Have fun – When ministry is no longer enjoyable there is something wrong. You have got to get some fulfillment out of it. God has no desire to have ministry tear us apart as much as we allow it to do so.” End of Interview

Everyone is not called to become a senior/solo pastor. What is your calling? Has God called you to preach, but not necessarily pastor? Has God called you to serve in some other capacity? What words of encouragement and or advice would you like to share with other clergy sisters? Post a comment or send me an email at

Until next Wednesday,
In faith, hope and perseverance,
Pastor Chris

Wednesday, August 11, 2010

"We've Come This Far By Faith: More Wisdom from the Sisters"

The collective insights from clergywomen given below reveal the power of prayer, faith, patience, courage, persistence and healthy relationships. Their words are a treasure trove of guidance for sisters pondering the pastoral call.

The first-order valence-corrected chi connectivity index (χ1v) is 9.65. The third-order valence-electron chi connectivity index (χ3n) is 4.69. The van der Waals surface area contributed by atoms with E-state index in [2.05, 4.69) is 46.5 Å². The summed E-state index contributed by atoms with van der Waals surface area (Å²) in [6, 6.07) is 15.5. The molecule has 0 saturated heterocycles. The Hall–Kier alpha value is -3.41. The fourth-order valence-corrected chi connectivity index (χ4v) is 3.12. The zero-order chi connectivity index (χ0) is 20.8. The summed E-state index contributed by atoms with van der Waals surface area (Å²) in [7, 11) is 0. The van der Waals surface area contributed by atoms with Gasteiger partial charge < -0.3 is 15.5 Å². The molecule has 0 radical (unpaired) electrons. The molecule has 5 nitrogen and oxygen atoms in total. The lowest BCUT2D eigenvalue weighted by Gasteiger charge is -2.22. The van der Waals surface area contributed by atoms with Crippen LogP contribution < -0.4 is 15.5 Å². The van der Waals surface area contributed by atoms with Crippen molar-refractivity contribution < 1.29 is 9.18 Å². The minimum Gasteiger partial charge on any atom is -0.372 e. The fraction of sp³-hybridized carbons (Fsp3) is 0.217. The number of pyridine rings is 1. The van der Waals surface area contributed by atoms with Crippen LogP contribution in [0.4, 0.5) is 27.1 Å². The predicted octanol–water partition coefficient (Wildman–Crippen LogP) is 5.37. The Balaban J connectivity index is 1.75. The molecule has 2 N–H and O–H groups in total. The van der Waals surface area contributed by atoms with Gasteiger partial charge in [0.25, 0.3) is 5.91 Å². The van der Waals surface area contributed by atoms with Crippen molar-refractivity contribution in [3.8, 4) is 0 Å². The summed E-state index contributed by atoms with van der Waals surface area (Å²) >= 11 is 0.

In response to the survey question, “What advice would you give clergywomen entering or preparing to enter the pastorate?” female pastors from across the country shared the following words of wisdom…

Be patient and wait on your season.
Allow God to open the doors and close others.
Be yourself.
Express your ministry with your own style and flavor.
Allow the scriptures to lead you and guide you in decisions that you make.
Be firm in a spirit of love.
Don’t avoid conflict but leave your emotional baggage at home when resolving conflict in the church.”

“Know that you are called!!! Validation from God must be enough. Don't take it personally when others criticize or condemn you for being a woman pastor. Build your ministry with men and women who are gifted and called. Of course, use discernment but know that you cannot build a ministry alone. Don't lose your femininity! God knew you were a woman when He called you.”

“Have fun. Use your gifts.